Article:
Modeling of Human Diseases

Vaccine and Infectious Disease Division

Mathematical Modeling

Advances in computational techniques have resulted in a cooperative relationship between biological and mathematical/statistical scientists. Using mathematical models for studying human disease processes, such as infectious disease, autoimmunity or cancer, has had a unifying effect on laboratory and clinical studies. Where molecular and animal models have been invaluable to the study and understanding of human disease, mathematical and statistical modeling is a fundamental element in the forward progression of rigorous medical research.


Alphabetical Listing:

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Characterizes virus diversity, evolution, circulation patterns. Identifies epidemiological patterns from sequence data and develops methods to predict evolutionalry growth or decay across strains.
Phone: (206) 667-6372
Research Professor, Biostatistics, University of Washington
Graduate Faculty, Biostatistics, University of Washington
PI, Statistical and Data Management Center, Microbicide Trials Network
Design and analysis of trials for HIV prevention, joint models for longitudinal and survival data and statistical methods in HIV/AIDS and cardiovascular research.
Phone: (206) 667-1731
Fax: (206) 667-4812
Staff Scientist, Schiffer Group, Vaccine and Infectious Disease Division
Mathematical modeling of virus and immune system dynamics. Population/within-host dynamics approach to quantify HIV-1 infection and treatment efficacy (ordinary differential equations, nonlinear mixed effects models).
Phone: (206) 667-7940
Affiliate Professor, Biostatistics, University of Washington
Research focus includes the development of statistical methods for analysis of survival and longitudinal data from clinical trials and epidemiological studies.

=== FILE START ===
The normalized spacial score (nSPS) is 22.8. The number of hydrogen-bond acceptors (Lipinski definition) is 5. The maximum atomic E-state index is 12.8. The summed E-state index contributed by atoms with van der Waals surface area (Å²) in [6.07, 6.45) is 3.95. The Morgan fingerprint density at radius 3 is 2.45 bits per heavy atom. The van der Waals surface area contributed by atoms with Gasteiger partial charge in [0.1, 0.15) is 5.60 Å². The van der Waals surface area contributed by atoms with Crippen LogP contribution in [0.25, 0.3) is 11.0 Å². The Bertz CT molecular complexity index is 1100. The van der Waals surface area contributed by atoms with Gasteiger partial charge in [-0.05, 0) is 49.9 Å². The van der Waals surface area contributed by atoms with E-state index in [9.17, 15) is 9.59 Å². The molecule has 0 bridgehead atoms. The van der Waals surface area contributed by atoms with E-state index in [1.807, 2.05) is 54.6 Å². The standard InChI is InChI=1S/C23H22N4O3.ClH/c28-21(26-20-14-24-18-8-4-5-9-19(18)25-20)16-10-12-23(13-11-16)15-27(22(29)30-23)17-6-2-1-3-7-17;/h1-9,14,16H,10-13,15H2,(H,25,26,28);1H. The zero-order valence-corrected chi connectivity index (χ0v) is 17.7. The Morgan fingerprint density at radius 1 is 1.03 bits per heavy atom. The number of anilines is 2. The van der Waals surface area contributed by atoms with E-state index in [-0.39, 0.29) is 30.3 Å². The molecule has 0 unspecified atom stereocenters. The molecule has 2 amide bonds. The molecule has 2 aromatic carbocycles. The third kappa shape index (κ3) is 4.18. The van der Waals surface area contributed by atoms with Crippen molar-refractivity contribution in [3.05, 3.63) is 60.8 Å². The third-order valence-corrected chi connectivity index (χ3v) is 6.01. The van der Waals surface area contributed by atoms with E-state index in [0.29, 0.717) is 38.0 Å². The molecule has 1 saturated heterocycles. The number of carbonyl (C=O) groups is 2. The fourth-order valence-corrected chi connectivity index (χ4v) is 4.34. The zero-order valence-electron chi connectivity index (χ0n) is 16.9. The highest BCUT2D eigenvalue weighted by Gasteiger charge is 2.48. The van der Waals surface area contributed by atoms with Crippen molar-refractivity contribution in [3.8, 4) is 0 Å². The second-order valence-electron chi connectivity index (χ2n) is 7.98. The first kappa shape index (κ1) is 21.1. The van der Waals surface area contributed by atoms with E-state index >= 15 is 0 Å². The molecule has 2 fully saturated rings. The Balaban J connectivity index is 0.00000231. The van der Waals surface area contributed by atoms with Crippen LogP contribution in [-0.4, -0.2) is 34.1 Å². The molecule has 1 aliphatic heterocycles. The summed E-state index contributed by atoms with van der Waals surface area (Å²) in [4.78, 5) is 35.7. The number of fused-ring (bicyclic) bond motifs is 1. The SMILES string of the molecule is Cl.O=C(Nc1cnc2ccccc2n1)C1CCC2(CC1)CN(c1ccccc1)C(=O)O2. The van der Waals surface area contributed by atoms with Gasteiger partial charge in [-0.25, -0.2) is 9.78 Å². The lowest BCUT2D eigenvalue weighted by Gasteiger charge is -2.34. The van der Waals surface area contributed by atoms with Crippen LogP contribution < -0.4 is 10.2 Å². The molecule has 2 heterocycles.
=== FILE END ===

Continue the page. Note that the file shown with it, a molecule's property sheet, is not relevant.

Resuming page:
Phone: (206) 667-7051
Fax: (206) 667-4378
Senior Staff Scientist, Public Health Sciences Division
Affiliate Assistant Professor, Applied Mathematics, University of Washington
Research interests include mathematical modeling of infectious diseases, evaluating impact of interventions for HIV prevention, mathematical biology (population dynamics, epidemic modeling) and dynamical systems (ODE, PDE, and impulsive systems)
Director for Scientific Affairs, HIV Vaccine Trials Network
Affiliate Professor, Epidemiology and Global Health, University of Washington
The conduct of HIV vaccine trials, novel vaccine strategies, the conduct of clinical trials in resource-poor settings, and factors that help prevent sexual transmission of HIV.
Phone: (206) 667-7938
Fax: (206) 667-7711
HVTN cross-protocol analyses
Principal Investigator, Statistical Data Management Center, HIV Vaccine Trials Network
Research Professor, Biostatistics, University of Washington
Graduate Faculty, Biostatistics, University of Washington
Research focus includes vaccine clinical trials, the design and analysis of Phase I/II trials, for evaluating vaccine effects on immune responses; the design and analysis of Phase 2b/III trials, for evaluating vaccine efficacy, immune correlates, sieve analysis, and post-infection vaccine effects; general biostatistical methods research, such as survival analysis, causal inference, and evaluation of surrogate endpoints
Phone: (206) 667-7299
Fax: (206) 667-4812
Research interests include analysis of immune response to vaccine candidates, study design for pilot studies, statistical methods for biological assays, and infectious disease models.
Phone: (206) 667-2310
Associate Member, Clinical Research Division
Associate Professor, Department of Medicine, University of Washington
Attending Physician, SCCA Infectious Consulting Service, Seattle Cancer Care Alliance
Interest in describing the quantitative and dynamical features of human pathogens and immune responses. Most of work to-date is on the pathogenesis of HSV-2 infection but also interested in applying models to optimize viral eradication startegies, and to use models to capture kinetic features of the human microbiome.
Senior Staff Scientist, Fredricks Lab, Vaccine and Infectious Disease Division
Research focus includes ecology of human microbial communities, impact of bacterial interactions on health and disease, molecular diagnosis of bacterial pathogens and bacterial adaptive responses
Epidemiologic studies of infectious disease transmission, vaccine studies and the development of novel statistical methods and designs for studies of infectious disease transmission. Efficacy and effectiveness assessments of control and prevention strategies for infectious diseases of import to global health, including influenza, cholera, dengue, and tuberculosis
Statistical methods in HIV/AIDS research and monitoring and analyzing drug adherence patterns. Transmission models for infectious disease epidemiology.
Phone: (206) 667-4526